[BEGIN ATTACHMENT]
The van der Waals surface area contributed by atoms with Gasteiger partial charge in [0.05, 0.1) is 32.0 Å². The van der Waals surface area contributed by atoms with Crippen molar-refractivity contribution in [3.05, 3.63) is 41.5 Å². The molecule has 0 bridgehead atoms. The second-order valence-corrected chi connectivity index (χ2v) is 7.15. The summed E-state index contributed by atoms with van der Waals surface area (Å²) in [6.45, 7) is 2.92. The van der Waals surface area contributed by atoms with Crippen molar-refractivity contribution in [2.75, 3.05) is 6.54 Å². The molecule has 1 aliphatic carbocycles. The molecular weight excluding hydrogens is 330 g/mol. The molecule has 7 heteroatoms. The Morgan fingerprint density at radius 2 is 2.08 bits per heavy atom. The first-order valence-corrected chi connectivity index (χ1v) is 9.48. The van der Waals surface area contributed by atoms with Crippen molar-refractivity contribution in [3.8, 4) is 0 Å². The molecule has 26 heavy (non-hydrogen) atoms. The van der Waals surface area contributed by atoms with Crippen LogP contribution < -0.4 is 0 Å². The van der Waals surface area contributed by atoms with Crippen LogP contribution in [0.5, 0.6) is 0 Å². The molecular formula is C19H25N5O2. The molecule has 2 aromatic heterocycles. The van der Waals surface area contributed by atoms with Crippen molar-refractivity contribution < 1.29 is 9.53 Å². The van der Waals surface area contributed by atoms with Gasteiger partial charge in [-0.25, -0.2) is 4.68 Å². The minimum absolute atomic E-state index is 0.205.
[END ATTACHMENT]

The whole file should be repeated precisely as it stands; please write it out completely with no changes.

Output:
The van der Waals surface area contributed by atoms with Gasteiger partial charge in [0.05, 0.1) is 32.0 Å². The van der Waals surface area contributed by atoms with Crippen molar-refractivity contribution in [3.05, 3.63) is 41.5 Å². The molecule has 0 bridgehead atoms. The second-order valence-corrected chi connectivity index (χ2v) is 7.15. The summed E-state index contributed by atoms with van der Waals surface area (Å²) in [6.45, 7) is 2.92. The van der Waals surface area contributed by atoms with Crippen molar-refractivity contribution in [2.75, 3.05) is 6.54 Å². The molecule has 1 aliphatic carbocycles. The molecular weight excluding hydrogens is 330 g/mol. The molecule has 7 heteroatoms. The Morgan fingerprint density at radius 2 is 2.08 bits per heavy atom. The first-order valence-corrected chi connectivity index (χ1v) is 9.48. The van der Waals surface area contributed by atoms with Crippen molar-refractivity contribution in [3.8, 4) is 0 Å². The molecule has 26 heavy (non-hydrogen) atoms. The van der Waals surface area contributed by atoms with Crippen LogP contribution < -0.4 is 0 Å². The van der Waals surface area contributed by atoms with Crippen LogP contribution in [0.5, 0.6) is 0 Å². The molecular formula is C19H25N5O2. The molecule has 2 aromatic heterocycles. The van der Waals surface area contributed by atoms with Crippen molar-refractivity contribution < 1.29 is 9.53 Å². The van der Waals surface area contributed by atoms with Gasteiger partial charge in [-0.25, -0.2) is 4.68 Å². The minimum absolute atomic E-state index is 0.205.